Shabby Chic – not that shabby, but very chic

Shabby Chic – not that shabby, but very chic

Shabby and chic may seem to be opposites, so what exactly is this style of interior design. 

 

The term was coined by Rachel Ashwell, a fan of flea market bargains, sentimental hand-me-downs and chic individual items. These are the components that make shabby chic. Lustrous accessories refine the light and soft tones. Silver vases or crystal lights bring elegance to the living area.
The scratch on the cabinet is no defect, it is the opposite: with shabby chic, the goal is to give the past a new shine. And if a piece of furniture doesn’t have a past, it can still be “given” charisma with a little bit of handiwork. This charming style of design is characterised by signs of wear and tear such as chipped lacquer, textiles in nostalgic patterns and delicate feminine pastel tones, the use of natural materials such as wood or clay-colours on the walls.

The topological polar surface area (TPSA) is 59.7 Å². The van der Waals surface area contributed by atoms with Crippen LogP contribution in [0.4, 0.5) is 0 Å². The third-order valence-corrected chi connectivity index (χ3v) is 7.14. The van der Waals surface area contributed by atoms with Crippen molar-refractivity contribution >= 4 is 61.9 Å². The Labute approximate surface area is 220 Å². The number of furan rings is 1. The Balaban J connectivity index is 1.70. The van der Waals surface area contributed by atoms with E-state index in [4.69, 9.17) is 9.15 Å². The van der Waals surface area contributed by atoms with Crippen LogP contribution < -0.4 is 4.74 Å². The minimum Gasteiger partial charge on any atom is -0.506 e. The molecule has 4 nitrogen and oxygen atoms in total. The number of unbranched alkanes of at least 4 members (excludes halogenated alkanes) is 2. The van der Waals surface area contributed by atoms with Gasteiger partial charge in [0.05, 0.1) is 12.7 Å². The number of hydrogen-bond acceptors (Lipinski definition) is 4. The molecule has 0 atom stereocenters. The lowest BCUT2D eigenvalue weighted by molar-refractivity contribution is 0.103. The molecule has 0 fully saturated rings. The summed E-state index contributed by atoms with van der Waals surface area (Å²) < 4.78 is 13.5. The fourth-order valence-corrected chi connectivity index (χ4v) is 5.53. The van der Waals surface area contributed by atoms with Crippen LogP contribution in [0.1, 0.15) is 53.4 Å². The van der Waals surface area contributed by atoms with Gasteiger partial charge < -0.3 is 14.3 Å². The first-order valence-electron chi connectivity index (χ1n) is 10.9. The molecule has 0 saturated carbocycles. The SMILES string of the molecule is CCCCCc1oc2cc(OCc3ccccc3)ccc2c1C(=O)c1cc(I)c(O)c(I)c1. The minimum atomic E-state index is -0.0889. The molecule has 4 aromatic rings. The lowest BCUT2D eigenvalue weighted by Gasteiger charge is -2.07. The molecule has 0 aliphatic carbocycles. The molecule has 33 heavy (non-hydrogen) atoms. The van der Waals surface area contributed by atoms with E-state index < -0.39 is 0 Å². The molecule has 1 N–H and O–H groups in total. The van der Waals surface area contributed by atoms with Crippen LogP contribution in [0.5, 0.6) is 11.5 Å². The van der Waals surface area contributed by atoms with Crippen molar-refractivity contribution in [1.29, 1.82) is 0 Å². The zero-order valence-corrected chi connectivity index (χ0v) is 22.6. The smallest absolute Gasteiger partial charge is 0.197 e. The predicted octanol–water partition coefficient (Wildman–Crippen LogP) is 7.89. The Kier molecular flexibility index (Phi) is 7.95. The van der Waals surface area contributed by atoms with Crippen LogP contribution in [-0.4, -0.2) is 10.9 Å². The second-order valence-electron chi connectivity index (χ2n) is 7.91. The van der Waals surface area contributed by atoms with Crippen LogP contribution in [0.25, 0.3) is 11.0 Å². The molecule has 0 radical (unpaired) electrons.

Flamboyant colours are taboo, pastels are a big deal with shabby chic. Off-white, grey, beige, rose, pale blue, violet, yellow and light green are all part of the vintage trend. Buttercups and peonies underline the apparently-random arrangement.

 

Shabby chic for the floor

They don´t creak and are easy to install and maintain. Yet the rustic oak floors with their retro-structured surface provide a taste of nostalgia just like an old hardwood floor. The sublime knots, the debonair grain and the naturaLin plus natural oil imparts the feel of charming, bygone times in 2.20m lengths. The oak studio is the epitome of the retro-trent. It looks like it has been used for decades, a wood floor whose paint is slowly worn away by time. The light, pleasing colour tones achieve a friendly, rustic atmosphere.

 

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